Nations evolve historically as stable, long-lasting communities of
people, sharing a common language and territory and the common culture
and history that arise from that. On this basis develop the mutual
identifications, solidarities and shared interests which distinguish
one people from another.

Some nations are ancient, some young, some in process of being formed.
Like all human groupings, for example the family, clan, tribe, they
are fuzzy at the edges. No neat definition will encompass all cases.
The empirical test is to ask people themselves. If people have passed
beyond the stage of kinship society where the political unit is the
tribe or clan, they will know themselves what nation they belong to.
This is the political and democratic test too. If enough people in a
nation wish to establish their own independent state, they have the
right to do that, for normally political democracy can exist only at
the level of the national community and nation state. The reason is
that it is principally within the national community that there exists
sufficient solidarity and mutuality of identification and interest as
to transcend other social divisions and induce minorities freely to
consent to majority rule and to obey a common government based upon

Such mutual identification and solidarity characterise the “demos”,
the collective “We”, which constitutes a people that possesses the
right to national self-determination. If such a people is incorporated
into a state with its own government, this mutual identification and
solidarity underlie that people’s sense of shared citizenship of that
state and their allegiance to its government as “their” government,
possessing democratic legitimacy, and their willingness to finance
that government’s tax and income-transfer system, thereby tying the
richer and poorer regions and social classes of that nation state

When people speak of the “common good” which it is the duty of the
state to uphold, it is the community of the nation, the people, the
demos, whose welfare they refer to. The solidarities that exist
within nations do not exist between nations, although other
solidarities may exist, international solidarity, which becomes more
important over time as modern communications, trade, capital movements
and common environmental problems link all nations together in
international interdependence as part of today’s “global village”.


Only a dozen or so contemporary nation-states are more than a few
centuries old. The number of member states of the United Nations has
grown from nearly 60 in 1945 to some 200 today. The number of European
states has grown from some 30 to 50 since 1989. This process is not
ended even in Western Europe where people have been at the business of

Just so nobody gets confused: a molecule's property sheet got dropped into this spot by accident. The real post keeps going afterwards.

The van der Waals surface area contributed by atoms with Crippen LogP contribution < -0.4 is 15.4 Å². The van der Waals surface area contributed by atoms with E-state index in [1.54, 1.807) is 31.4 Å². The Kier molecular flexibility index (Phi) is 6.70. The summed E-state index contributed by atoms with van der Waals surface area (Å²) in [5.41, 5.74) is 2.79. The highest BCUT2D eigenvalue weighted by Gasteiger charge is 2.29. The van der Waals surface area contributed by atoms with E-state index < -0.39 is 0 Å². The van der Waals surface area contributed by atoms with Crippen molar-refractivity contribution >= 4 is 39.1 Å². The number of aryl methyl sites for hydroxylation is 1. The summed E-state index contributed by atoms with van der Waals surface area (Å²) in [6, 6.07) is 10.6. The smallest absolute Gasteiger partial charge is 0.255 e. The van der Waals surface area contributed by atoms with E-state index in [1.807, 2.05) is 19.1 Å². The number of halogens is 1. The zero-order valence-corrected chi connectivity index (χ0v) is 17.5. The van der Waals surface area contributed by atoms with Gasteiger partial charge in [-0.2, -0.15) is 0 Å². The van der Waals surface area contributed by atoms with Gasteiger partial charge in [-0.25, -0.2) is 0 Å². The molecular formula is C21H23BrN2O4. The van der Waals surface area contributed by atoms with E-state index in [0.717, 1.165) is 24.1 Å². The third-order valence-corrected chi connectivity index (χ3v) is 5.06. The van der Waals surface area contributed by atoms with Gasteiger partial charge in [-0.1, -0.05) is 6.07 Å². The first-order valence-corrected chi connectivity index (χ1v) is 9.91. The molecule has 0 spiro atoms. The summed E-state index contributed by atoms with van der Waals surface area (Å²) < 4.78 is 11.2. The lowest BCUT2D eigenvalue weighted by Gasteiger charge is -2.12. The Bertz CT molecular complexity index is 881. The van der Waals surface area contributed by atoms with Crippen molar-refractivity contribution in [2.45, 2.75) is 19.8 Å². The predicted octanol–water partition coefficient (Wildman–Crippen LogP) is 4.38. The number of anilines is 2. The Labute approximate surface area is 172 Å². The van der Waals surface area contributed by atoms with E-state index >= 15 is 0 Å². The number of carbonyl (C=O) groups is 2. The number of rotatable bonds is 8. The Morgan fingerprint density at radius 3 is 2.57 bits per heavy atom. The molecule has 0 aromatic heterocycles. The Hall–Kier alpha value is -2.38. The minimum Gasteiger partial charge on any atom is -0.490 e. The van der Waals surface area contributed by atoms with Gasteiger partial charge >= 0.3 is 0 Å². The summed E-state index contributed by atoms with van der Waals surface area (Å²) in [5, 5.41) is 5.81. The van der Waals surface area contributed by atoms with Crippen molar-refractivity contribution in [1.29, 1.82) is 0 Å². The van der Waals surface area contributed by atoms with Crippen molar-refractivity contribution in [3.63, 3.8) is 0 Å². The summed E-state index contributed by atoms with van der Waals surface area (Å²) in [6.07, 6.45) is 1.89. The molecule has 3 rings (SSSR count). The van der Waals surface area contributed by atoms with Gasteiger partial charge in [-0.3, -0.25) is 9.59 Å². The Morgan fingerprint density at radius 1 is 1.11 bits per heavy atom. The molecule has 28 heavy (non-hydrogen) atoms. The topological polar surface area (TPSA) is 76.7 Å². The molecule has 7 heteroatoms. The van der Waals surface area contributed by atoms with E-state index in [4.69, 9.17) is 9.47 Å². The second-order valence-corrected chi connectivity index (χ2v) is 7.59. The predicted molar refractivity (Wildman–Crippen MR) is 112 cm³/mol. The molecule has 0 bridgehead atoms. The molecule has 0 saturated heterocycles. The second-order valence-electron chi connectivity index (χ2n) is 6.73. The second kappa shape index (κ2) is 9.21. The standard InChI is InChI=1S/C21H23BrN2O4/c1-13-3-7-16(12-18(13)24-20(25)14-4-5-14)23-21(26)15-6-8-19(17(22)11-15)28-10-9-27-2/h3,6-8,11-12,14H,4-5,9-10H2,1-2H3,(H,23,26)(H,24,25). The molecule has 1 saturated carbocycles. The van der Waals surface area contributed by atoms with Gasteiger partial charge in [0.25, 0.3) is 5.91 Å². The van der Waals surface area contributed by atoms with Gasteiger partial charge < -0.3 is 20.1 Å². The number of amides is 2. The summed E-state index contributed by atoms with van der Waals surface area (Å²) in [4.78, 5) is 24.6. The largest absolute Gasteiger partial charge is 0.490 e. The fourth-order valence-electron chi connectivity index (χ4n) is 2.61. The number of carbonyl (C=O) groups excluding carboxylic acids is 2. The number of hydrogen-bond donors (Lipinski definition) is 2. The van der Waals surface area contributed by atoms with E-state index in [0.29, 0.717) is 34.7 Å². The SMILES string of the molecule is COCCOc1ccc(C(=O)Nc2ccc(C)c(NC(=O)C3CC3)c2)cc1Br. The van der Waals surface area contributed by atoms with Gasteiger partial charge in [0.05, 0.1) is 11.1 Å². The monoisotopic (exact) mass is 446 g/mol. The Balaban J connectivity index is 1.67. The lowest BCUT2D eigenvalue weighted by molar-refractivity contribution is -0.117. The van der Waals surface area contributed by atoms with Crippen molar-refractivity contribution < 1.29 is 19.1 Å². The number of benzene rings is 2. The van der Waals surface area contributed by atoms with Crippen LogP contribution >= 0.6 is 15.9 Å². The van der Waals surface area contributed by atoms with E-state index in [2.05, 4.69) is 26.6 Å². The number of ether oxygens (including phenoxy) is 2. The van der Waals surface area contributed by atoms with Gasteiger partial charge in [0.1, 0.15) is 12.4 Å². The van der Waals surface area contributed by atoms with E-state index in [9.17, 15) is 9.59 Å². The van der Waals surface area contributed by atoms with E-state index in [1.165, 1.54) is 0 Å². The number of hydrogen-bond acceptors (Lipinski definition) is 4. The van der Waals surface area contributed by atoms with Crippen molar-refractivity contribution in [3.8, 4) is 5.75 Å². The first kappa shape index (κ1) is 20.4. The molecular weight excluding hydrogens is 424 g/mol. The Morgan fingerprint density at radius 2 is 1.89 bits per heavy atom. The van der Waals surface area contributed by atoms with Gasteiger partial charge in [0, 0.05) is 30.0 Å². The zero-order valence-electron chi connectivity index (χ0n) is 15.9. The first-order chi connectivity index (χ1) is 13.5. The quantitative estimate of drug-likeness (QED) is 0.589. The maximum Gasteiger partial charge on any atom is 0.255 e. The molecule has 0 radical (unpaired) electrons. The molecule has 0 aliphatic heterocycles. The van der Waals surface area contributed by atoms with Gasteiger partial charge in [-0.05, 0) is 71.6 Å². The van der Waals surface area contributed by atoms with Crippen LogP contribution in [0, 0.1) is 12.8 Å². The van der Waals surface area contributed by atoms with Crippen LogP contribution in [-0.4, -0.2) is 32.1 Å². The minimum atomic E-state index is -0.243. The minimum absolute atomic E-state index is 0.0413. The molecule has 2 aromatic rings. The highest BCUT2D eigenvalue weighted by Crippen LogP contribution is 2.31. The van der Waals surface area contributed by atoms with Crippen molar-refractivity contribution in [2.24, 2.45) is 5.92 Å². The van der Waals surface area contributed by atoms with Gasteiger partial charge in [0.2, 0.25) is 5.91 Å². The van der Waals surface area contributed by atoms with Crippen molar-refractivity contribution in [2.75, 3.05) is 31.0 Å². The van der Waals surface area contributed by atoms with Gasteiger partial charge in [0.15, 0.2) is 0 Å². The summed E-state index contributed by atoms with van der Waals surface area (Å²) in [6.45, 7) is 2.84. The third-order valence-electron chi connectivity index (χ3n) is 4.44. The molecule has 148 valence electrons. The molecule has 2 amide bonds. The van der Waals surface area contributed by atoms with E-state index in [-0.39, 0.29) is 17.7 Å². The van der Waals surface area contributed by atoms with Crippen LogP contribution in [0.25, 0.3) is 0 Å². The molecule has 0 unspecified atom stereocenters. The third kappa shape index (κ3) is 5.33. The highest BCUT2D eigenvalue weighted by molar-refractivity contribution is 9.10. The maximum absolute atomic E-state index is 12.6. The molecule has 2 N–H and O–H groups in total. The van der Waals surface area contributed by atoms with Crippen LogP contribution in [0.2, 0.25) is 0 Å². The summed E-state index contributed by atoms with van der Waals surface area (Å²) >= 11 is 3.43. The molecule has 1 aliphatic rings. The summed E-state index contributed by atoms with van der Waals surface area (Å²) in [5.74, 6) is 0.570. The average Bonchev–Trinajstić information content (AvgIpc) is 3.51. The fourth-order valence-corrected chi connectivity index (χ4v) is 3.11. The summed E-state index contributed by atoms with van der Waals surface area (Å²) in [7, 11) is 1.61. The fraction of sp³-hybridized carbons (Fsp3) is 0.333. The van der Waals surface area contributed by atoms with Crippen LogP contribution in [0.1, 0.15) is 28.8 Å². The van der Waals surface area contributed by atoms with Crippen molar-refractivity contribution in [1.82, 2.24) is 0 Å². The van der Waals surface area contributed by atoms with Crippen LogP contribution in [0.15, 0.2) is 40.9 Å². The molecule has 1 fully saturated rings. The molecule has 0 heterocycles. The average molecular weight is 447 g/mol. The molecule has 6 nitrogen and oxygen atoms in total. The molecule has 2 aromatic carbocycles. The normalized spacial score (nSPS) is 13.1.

nation state formation for centuries. It is ongoing in Eastern Europe.
It has scarcely begun in Africa and Asia, where the bulk of mankind
lives, where large numbers of people are still members of tribal or
clan societies based on kinship and have not yet developed a national
consciousness, and where state boundaries were drawn by the colonial
powers following World Wars 1 and 2, with little consideration for the
wishes of indigenous peoples.

There are over 6000 different languages in the world and hundreds of
families of languages, of which the Indo-European, although the
largest, is just one. At their present rate of disappearance there
should still be 600 or so languages left in a century’s time. These
will probably survive because in each case they are spoken by a
million or more people. There clearly are many embryonic nations.
There are also many long-established nations without their own nation
states, which have a national identity but are not independent – for
example the Scots, Catalans, Kurds, Palestinians, Chechyns, Tibetans,
Tamils, Ibo. A nation can keep its identity in servitude as well as in
freedom. Many new nation states, dozens and possibly hundreds, are
likely to come into being during the 21st century. In so doing they
will acquire the two classical pillars of independent statehood, the
sword and the currency: the monopoly of legal force over a territory
embodied in an army and police force, and the monopoly of the issue of
legal tender for that territory. A world of several hundred nation
states will be a world of several hundred national currencies.


The right to self-determination of nations does not require that a
nation must seek to establish a separate state. Nations can co-exist
amicably with other nations inside a multinational state, as for
example the English, Welsh and Scots did for three centuries inside
the British state, or the many Indian nationalities inside India. They
can do this, however, only if their national rights are respected and
the smaller nations do not feel oppressed by the larger ones, in
particular culturally and linguistically.

If this condition is not observed, political pressures are likely to
develop to break-up the multinational state in question. Multinational
states are either the legatees of colonial conquest – for example,
India, Indonesia, most of the states of Africa – or they have been
formed by the governments of large nationalities extending their power
over smaller ones and incorporating the latter into either a unitary
or a federal state – for example Britain, Spain, Russia, Turkey. The
historical tendency seems to be for multinational states to break up
into national ones, mainly because of the breakdown in solidarity